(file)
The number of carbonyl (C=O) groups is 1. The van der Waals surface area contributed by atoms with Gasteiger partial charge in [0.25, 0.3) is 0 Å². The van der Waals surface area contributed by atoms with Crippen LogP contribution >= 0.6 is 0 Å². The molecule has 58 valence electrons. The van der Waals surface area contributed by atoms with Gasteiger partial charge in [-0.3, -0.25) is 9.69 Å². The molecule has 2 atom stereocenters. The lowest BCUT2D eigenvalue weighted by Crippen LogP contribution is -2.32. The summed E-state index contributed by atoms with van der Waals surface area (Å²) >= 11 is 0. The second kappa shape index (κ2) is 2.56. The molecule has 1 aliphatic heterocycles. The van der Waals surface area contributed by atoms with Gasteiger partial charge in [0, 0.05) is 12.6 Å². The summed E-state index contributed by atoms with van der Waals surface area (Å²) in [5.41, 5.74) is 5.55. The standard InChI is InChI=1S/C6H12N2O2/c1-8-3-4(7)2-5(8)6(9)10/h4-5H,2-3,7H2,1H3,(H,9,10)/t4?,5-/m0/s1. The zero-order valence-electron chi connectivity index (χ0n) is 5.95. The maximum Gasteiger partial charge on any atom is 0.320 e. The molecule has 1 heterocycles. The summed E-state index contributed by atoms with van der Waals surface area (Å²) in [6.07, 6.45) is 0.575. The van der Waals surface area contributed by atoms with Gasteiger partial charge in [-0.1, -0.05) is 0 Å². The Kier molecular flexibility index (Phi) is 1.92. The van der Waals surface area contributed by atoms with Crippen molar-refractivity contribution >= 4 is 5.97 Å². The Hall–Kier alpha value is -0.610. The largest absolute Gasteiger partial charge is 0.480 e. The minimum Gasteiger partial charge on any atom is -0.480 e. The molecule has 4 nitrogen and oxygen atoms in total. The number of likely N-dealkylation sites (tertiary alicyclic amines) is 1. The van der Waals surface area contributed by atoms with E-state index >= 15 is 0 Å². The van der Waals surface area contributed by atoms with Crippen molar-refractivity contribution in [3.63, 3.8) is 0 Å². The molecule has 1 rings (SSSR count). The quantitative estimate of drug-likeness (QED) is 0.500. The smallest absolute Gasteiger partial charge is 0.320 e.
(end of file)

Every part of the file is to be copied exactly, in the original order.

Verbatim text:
The number of carbonyl (C=O) groups is 1. The van der Waals surface area contributed by atoms with Gasteiger partial charge in [0.25, 0.3) is 0 Å². The van der Waals surface area contributed by atoms with Crippen LogP contribution >= 0.6 is 0 Å². The molecule has 58 valence electrons. The van der Waals surface area contributed by atoms with Gasteiger partial charge in [-0.3, -0.25) is 9.69 Å². The molecule has 2 atom stereocenters. The lowest BCUT2D eigenvalue weighted by Crippen LogP contribution is -2.32. The summed E-state index contributed by atoms with van der Waals surface area (Å²) >= 11 is 0. The second kappa shape index (κ2) is 2.56. The molecule has 1 aliphatic heterocycles. The van der Waals surface area contributed by atoms with Gasteiger partial charge in [0, 0.05) is 12.6 Å². The summed E-state index contributed by atoms with van der Waals surface area (Å²) in [5.41, 5.74) is 5.55. The standard InChI is InChI=1S/C6H12N2O2/c1-8-3-4(7)2-5(8)6(9)10/h4-5H,2-3,7H2,1H3,(H,9,10)/t4?,5-/m0/s1. The zero-order valence-electron chi connectivity index (χ0n) is 5.95. The maximum Gasteiger partial charge on any atom is 0.320 e. The molecule has 1 heterocycles. The summed E-state index contributed by atoms with van der Waals surface area (Å²) in [6.07, 6.45) is 0.575. The van der Waals surface area contributed by atoms with Gasteiger partial charge in [-0.1, -0.05) is 0 Å². The Kier molecular flexibility index (Phi) is 1.92. The van der Waals surface area contributed by atoms with Crippen molar-refractivity contribution >= 4 is 5.97 Å². The Hall–Kier alpha value is -0.610. The largest absolute Gasteiger partial charge is 0.480 e. The minimum Gasteiger partial charge on any atom is -0.480 e. The molecule has 4 nitrogen and oxygen atoms in total. The number of likely N-dealkylation sites (tertiary alicyclic amines) is 1. The van der Waals surface area contributed by atoms with E-state index >= 15 is 0 Å². The van der Waals surface area contributed by atoms with Crippen molar-refractivity contribution in [3.63, 3.8) is 0 Å². The molecule has 1 rings (SSSR count). The quantitative estimate of drug-likeness (QED) is 0.500. The smallest absolute Gasteiger partial charge is 0.320 e.